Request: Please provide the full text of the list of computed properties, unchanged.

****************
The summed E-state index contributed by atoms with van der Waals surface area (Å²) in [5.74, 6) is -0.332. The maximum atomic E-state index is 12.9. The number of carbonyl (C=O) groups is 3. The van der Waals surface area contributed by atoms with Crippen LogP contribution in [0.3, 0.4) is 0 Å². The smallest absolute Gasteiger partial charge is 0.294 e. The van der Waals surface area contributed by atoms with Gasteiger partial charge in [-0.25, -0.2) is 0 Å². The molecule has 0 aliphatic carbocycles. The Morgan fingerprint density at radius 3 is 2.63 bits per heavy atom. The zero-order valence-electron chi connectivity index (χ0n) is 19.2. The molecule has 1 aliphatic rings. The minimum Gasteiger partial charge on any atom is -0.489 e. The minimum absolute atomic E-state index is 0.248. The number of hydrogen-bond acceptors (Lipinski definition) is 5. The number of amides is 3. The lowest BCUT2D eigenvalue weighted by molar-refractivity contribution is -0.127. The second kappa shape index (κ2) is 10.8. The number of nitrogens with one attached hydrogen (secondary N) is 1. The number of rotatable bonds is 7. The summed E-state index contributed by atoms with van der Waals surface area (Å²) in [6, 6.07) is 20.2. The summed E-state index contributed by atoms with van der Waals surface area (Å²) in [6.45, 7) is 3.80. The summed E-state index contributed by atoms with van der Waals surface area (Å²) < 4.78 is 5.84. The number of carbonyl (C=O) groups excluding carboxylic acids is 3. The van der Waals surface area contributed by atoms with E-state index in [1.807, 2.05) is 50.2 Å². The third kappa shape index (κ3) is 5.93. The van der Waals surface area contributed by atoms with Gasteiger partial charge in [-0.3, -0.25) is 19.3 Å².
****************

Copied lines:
The summed E-state index contributed by atoms with van der Waals surface area (Å²) in [5.74, 6) is -0.332. The maximum atomic E-state index is 12.9. The number of carbonyl (C=O) groups is 3. The van der Waals surface area contributed by atoms with Crippen LogP contribution in [0.3, 0.4) is 0 Å². The smallest absolute Gasteiger partial charge is 0.294 e. The van der Waals surface area contributed by atoms with Gasteiger partial charge in [-0.25, -0.2) is 0 Å². The molecule has 0 aliphatic carbocycles. The Morgan fingerprint density at radius 3 is 2.63 bits per heavy atom. The zero-order valence-electron chi connectivity index (χ0n) is 19.2. The molecule has 1 aliphatic rings. The minimum Gasteiger partial charge on any atom is -0.489 e. The minimum absolute atomic E-state index is 0.248. The number of hydrogen-bond acceptors (Lipinski definition) is 5. The number of amides is 3. The lowest BCUT2D eigenvalue weighted by molar-refractivity contribution is -0.127. The second kappa shape index (κ2) is 10.8. The number of nitrogens with one attached hydrogen (secondary N) is 1. The number of rotatable bonds is 7. The summed E-state index contributed by atoms with van der Waals surface area (Å²) in [6, 6.07) is 20.2. The summed E-state index contributed by atoms with van der Waals surface area (Å²) in [6.45, 7) is 3.80. The summed E-state index contributed by atoms with van der Waals surface area (Å²) < 4.78 is 5.84. The number of carbonyl (C=O) groups excluding carboxylic acids is 3. The van der Waals surface area contributed by atoms with E-state index in [1.807, 2.05) is 50.2 Å². The third kappa shape index (κ3) is 5.93. The van der Waals surface area contributed by atoms with Gasteiger partial charge in [-0.3, -0.25) is 19.3 Å².